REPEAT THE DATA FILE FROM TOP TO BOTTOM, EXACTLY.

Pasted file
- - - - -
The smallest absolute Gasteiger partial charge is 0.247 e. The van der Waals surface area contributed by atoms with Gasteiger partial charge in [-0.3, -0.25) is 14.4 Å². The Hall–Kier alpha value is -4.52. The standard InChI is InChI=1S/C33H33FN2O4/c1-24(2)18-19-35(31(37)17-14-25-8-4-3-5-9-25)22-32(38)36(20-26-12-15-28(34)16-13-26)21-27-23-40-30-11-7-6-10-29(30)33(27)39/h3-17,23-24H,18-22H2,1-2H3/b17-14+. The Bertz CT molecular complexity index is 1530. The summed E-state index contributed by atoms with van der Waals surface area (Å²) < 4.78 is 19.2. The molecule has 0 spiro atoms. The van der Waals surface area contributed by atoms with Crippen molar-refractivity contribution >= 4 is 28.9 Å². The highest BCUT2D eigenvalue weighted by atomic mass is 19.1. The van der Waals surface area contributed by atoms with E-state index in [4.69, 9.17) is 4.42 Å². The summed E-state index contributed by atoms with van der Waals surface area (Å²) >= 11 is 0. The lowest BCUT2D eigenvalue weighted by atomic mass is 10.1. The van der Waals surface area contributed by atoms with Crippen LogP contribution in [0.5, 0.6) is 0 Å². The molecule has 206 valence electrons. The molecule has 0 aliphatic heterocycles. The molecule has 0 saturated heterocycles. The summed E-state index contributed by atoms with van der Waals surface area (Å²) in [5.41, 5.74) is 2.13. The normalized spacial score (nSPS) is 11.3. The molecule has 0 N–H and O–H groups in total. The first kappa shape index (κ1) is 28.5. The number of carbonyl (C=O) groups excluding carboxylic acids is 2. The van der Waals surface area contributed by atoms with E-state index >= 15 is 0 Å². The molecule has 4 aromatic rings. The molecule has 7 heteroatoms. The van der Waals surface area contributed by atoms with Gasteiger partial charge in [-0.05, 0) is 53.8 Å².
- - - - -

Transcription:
The smallest absolute Gasteiger partial charge is 0.247 e. The van der Waals surface area contributed by atoms with Gasteiger partial charge in [-0.3, -0.25) is 14.4 Å². The Hall–Kier alpha value is -4.52. The standard InChI is InChI=1S/C33H33FN2O4/c1-24(2)18-19-35(31(37)17-14-25-8-4-3-5-9-25)22-32(38)36(20-26-12-15-28(34)16-13-26)21-27-23-40-30-11-7-6-10-29(30)33(27)39/h3-17,23-24H,18-22H2,1-2H3/b17-14+. The Bertz CT molecular complexity index is 1530. The summed E-state index contributed by atoms with van der Waals surface area (Å²) < 4.78 is 19.2. The molecule has 0 spiro atoms. The van der Waals surface area contributed by atoms with Crippen molar-refractivity contribution >= 4 is 28.9 Å². The highest BCUT2D eigenvalue weighted by atomic mass is 19.1. The van der Waals surface area contributed by atoms with E-state index in [4.69, 9.17) is 4.42 Å². The summed E-state index contributed by atoms with van der Waals surface area (Å²) >= 11 is 0. The lowest BCUT2D eigenvalue weighted by atomic mass is 10.1. The van der Waals surface area contributed by atoms with Crippen LogP contribution in [0.5, 0.6) is 0 Å². The molecule has 206 valence electrons. The molecule has 0 aliphatic heterocycles. The molecule has 0 saturated heterocycles. The summed E-state index contributed by atoms with van der Waals surface area (Å²) in [5.41, 5.74) is 2.13. The normalized spacial score (nSPS) is 11.3. The molecule has 0 N–H and O–H groups in total. The first kappa shape index (κ1) is 28.5. The number of carbonyl (C=O) groups excluding carboxylic acids is 2. The van der Waals surface area contributed by atoms with E-state index >= 15 is 0 Å². The molecule has 4 aromatic rings. The molecule has 7 heteroatoms. The van der Waals surface area contributed by atoms with Gasteiger partial charge in [-0.05, 0) is 53.8 Å².